This year’s theme “Support Breastfeeding for a Healthier Planet” is in line with Sustainable Development Goals (SDGs) on Zero Hunger, Good Health and Wellbeing, Quality Education and Climate Action.
The theme also provides an opportunity for identification of different players and their roles in the first 1000 days’ continuum of care to promote breastfeeding and working together across sectors and levels working on environmental issues.
Establishing exclusive breastfeeding for the first six months of life — helps young children grow, preventing undernutrition, promoting brain development, and reducing the risk that children will become overweight.
Improved breastfeeding practices have the potential to save the lives of over 800,000 children under age five and 20,000 women globally annually. It contributes significantly to long-term health. Limited breastfeeding on the other hand is associated with lower intelligence and economic losses.
Breastmilk production only requires the additional food that a mother needs to consume, therefore using fewer natural resources and resulting in almost no waste. Surprisingly, breastfeeding hasn’t received the attention it should.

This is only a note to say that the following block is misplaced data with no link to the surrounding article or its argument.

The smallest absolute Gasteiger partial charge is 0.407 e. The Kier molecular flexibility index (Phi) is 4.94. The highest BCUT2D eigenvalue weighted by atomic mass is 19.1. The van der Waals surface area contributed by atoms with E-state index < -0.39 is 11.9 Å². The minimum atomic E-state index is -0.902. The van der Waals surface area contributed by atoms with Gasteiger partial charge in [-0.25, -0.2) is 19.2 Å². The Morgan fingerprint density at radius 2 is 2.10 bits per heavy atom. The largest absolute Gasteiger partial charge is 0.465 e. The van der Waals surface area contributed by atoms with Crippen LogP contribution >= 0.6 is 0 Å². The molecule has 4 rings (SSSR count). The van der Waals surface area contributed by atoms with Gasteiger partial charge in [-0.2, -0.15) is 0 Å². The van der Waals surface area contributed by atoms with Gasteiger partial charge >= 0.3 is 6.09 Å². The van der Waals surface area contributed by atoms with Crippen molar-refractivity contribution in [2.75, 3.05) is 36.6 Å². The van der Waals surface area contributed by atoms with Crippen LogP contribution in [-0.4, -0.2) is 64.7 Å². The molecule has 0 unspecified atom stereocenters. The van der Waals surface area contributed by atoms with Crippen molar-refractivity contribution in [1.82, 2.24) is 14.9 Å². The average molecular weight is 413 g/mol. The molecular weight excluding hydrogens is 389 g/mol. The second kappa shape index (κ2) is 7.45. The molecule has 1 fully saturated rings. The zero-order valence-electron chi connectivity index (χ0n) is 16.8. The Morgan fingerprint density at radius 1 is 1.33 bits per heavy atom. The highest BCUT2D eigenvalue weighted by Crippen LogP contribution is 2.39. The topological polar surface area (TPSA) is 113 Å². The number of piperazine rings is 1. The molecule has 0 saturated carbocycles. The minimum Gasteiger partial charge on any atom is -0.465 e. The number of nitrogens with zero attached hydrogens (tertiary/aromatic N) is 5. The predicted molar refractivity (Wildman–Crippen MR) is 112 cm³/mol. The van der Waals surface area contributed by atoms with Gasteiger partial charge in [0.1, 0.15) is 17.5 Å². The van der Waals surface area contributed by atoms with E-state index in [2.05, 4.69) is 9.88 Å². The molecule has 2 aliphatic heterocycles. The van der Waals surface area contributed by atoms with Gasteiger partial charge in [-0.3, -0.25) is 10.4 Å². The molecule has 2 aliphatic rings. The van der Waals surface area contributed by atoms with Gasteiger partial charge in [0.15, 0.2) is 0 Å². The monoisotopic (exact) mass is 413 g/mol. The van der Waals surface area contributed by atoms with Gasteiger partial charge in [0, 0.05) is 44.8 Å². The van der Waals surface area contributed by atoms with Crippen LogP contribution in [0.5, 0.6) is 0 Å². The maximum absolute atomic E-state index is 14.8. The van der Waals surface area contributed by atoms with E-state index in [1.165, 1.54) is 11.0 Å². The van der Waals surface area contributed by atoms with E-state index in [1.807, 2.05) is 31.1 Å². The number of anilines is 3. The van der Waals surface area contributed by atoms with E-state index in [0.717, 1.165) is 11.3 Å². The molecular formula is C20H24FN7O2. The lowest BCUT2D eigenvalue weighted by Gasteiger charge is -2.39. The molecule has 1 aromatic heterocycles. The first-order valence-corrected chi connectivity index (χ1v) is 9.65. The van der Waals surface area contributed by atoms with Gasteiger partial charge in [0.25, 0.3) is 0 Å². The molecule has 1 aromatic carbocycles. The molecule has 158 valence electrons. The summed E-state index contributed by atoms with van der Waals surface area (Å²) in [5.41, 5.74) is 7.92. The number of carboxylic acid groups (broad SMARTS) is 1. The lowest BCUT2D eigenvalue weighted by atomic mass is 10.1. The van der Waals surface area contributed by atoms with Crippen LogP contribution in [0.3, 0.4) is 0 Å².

According to UNICEF’s Global Breastfeeding Scorecard, about 40% of all babies born annually are exclusively breastfed until six months of age, while it is 61% in Kenya. So, this means that 6 in every 10 babies globally and 4 in every 10 babies in Kenya at one point (within 0 – 6 months) may end up consuming other foods other than breastmilk.
Breastfeeding is the highest impact intervention providing benefits for children, women, and society as it reduces infant morbidity and mortality, increases Intelligent Quotient (IQ) scores, improves school achievement, and boosts adult earnings. Breastfeeding is also a new-born’s first vaccine, providing vital antibodies and an immunity boost. Improving breastfeeding is critical in child health, development and survival.
Investing in breastfeeding will facilitate full implementation of the International Code of Marketing of BMS; increased access to skilled breastfeeding counselling; additional national breastfeeding promotion campaigns; improved breastfeeding practices in our maternity facilities; improved policies aimed at promoting breastfeeding such as paid family (maternal & paternal) leaves in line with the international standards and workplace policies that support mothers to breastfeed as recommended.